The mind of the elite athlete is a bit like the möbius strip, the very qualities that allow them to excel, when taken too far, double helix and can leave one on the dark underbelly side, where your mind turns into your own enemy.
Only with age and wisdom, and often a few lessons learned the hard way, are the true best of the best able to navigate and keep their assets working for them. Paladino has demonstrated the keen ability to do just that.
A shift in mindset isn’t the only new addition to her training. A major part of her healing the injury cycle that forced her to end her 2021 outdoor season was addressing her imbalances. For the first time, Millie stepped into the gym, overcoming her own fear, “The gym always intimidated me, I never wanted to get hurt. But working with a strength coach who approached it from a supplemental standpoint to my running made all the difference.”
In overcoming that fear she only further instilled in herself this new version of confidence. Her newfound strength physically and mentally is already shining through, and the season has only just begun. With confidence, nothing can stand in Paladino’s way.
Through all of her growth, Paladino is quick to point out just how much of a difference her coach and her team’s dynamic has made that possible. “The other aspect of what makes such a huge difference is having the right people around you. I feel so lucky every day to have the support that I do- just people that are invested in me and believe in me.”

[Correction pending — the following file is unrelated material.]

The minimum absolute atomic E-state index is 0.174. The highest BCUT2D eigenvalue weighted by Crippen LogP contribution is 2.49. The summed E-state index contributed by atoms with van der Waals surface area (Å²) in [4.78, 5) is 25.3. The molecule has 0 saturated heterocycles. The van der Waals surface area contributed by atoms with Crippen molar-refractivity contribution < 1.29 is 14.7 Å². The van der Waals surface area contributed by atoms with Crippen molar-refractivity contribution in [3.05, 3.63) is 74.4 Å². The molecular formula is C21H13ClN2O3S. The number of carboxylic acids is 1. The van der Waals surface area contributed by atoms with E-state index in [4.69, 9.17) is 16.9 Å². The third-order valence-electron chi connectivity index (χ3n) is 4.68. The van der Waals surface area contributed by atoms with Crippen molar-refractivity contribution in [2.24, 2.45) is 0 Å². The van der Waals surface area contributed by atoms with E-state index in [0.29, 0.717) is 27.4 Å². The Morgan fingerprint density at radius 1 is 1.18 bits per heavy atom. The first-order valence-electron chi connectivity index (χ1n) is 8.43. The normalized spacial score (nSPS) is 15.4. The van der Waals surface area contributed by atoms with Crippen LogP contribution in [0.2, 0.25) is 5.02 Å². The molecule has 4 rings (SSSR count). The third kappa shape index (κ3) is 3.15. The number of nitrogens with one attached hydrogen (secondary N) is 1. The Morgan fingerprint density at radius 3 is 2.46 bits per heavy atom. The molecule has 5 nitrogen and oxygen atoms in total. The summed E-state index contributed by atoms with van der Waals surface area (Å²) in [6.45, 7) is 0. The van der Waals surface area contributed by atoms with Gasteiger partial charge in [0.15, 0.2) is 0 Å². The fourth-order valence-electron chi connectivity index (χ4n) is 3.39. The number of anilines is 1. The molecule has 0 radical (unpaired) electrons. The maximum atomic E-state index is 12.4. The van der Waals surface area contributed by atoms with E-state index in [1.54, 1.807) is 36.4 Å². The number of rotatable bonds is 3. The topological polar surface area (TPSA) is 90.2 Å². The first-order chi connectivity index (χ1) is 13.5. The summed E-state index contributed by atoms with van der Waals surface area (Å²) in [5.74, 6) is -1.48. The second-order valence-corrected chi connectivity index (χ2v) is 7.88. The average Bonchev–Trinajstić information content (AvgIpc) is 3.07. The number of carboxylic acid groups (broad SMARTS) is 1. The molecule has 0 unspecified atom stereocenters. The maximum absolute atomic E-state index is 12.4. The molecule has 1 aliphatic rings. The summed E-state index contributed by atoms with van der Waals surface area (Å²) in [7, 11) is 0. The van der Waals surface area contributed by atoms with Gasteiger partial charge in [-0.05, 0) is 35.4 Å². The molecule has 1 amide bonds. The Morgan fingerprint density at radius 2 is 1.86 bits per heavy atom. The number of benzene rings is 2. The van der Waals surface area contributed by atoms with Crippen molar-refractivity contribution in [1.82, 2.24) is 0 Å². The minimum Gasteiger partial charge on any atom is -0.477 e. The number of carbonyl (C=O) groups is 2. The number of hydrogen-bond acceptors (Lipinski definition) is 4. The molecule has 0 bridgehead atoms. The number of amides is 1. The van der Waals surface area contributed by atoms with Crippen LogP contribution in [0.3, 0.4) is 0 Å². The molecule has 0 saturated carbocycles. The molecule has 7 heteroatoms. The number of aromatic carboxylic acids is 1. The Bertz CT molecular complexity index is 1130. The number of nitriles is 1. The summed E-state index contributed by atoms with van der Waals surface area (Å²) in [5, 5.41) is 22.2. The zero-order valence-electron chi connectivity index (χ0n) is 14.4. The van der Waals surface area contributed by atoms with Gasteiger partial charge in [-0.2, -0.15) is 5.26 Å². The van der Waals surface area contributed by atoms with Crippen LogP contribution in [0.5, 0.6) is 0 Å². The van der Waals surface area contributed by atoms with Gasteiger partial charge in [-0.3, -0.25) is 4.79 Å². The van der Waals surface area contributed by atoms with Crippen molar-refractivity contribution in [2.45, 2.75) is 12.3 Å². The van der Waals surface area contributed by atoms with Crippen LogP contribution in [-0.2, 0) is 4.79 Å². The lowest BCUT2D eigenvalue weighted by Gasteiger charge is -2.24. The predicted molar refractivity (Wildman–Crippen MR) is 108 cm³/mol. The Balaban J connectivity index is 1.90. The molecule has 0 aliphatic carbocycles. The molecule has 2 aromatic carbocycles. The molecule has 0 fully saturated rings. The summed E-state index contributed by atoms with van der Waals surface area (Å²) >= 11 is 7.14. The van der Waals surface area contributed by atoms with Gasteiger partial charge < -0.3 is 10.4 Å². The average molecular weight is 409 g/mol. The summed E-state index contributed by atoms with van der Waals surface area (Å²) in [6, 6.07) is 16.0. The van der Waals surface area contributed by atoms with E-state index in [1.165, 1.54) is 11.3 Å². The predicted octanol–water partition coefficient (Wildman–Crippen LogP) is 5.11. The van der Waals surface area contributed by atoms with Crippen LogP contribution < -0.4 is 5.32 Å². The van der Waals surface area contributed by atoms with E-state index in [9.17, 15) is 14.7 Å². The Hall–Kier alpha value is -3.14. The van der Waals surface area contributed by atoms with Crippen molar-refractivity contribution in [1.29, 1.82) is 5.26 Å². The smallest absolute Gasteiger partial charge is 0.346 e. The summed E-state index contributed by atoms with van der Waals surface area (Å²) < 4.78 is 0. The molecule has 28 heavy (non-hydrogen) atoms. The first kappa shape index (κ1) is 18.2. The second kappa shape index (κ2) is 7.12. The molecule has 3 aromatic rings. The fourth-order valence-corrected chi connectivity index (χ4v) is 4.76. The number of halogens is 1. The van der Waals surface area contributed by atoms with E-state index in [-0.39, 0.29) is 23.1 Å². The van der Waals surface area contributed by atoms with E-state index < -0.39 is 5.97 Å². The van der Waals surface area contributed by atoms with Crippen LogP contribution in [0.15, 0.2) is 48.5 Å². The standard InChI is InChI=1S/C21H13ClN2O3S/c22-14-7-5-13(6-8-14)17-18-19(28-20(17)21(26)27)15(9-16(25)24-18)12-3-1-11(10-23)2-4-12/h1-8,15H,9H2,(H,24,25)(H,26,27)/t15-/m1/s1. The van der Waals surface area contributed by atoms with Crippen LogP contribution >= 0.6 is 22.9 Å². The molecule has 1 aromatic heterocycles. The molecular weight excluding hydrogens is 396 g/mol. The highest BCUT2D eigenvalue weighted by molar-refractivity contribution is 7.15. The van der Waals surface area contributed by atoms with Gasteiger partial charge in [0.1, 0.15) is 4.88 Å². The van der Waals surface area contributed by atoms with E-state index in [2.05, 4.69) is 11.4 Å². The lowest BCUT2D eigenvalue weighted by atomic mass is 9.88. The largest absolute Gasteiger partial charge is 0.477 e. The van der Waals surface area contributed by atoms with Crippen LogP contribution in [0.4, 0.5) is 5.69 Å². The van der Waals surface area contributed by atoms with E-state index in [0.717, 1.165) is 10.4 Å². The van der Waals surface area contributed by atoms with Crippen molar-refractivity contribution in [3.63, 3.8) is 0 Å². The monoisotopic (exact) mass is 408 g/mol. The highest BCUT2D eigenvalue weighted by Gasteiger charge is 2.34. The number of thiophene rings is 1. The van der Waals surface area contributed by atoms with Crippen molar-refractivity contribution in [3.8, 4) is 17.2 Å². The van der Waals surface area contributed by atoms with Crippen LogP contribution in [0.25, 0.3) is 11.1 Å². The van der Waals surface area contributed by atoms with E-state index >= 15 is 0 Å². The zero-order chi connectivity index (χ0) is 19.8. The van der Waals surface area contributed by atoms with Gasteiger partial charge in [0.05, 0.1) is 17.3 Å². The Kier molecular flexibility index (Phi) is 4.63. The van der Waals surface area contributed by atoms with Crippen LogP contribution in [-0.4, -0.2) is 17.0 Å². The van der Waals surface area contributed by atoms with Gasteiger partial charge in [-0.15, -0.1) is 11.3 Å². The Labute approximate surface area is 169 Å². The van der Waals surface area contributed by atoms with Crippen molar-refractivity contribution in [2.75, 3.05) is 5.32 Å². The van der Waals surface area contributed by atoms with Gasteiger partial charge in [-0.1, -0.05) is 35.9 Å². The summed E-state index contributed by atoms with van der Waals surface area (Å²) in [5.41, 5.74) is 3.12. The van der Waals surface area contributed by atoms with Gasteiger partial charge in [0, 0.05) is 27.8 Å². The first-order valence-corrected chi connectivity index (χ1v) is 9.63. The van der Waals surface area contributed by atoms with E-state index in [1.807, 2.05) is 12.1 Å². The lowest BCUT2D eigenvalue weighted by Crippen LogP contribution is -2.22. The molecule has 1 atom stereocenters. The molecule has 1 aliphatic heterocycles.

Her team of fellow kickass female Fatales not only elevate their fitness but keep even the grueling interval sessions fun, and something Paladino looks forward to. “They really are my best friends and family. I think we all value each other and are invested in each others’ success and happiness as people, even outside of running. I think that is honestly at the heart of why we work so well together.”
The quiet suffering of the distance runner is uniquely special in its ability to bond teammates and cement friendships, often without even having to share a word. Further, the light chit-chat and inside jokes eliciting smiles on the recovery jog between intervals is what makes our sport something truly magical. These friendships have an understanding that no one outside of the bubble could ever ‘get.’
And thus, with her team and coach at her side, and a new level of confidence in herself, Paladino is on track to smash all her PRs, and even tackle new events, “I’m running a 10k soon, which I’ve never done.” Having had breakthroughs in every sense of the term, she’s excited to compete at USA Indoor Championships with a renewed outlook, “I just want to compete. Stick my nose in it, and trust that I’m as good as anyone else out there.”
Therein rests trust, confidence, and the wisdom to know that she still has many years ahead of her in the sport she loves. Paladino simply loves to run and understands the process is to be savored just as much as the PRs, “I want to enjoy, and be present, in the process along the way.”
Paladino crossing the finish line at the BU indoor track was quite simply much more than a 5k PR, she was introducing the world to the new, much more confident version of herself. And this updated version, well, people better get used to seeing Paladino breaking that finish line tape.
Cait Chock previously ran for Nike and set the then National High School record for 5k (15:52.88). Today she is just as addicted to running as it keeps her sane(r), and she chronicles that on her YouTube Channel. You can also follow her on Twitter and Instagram @caitchock.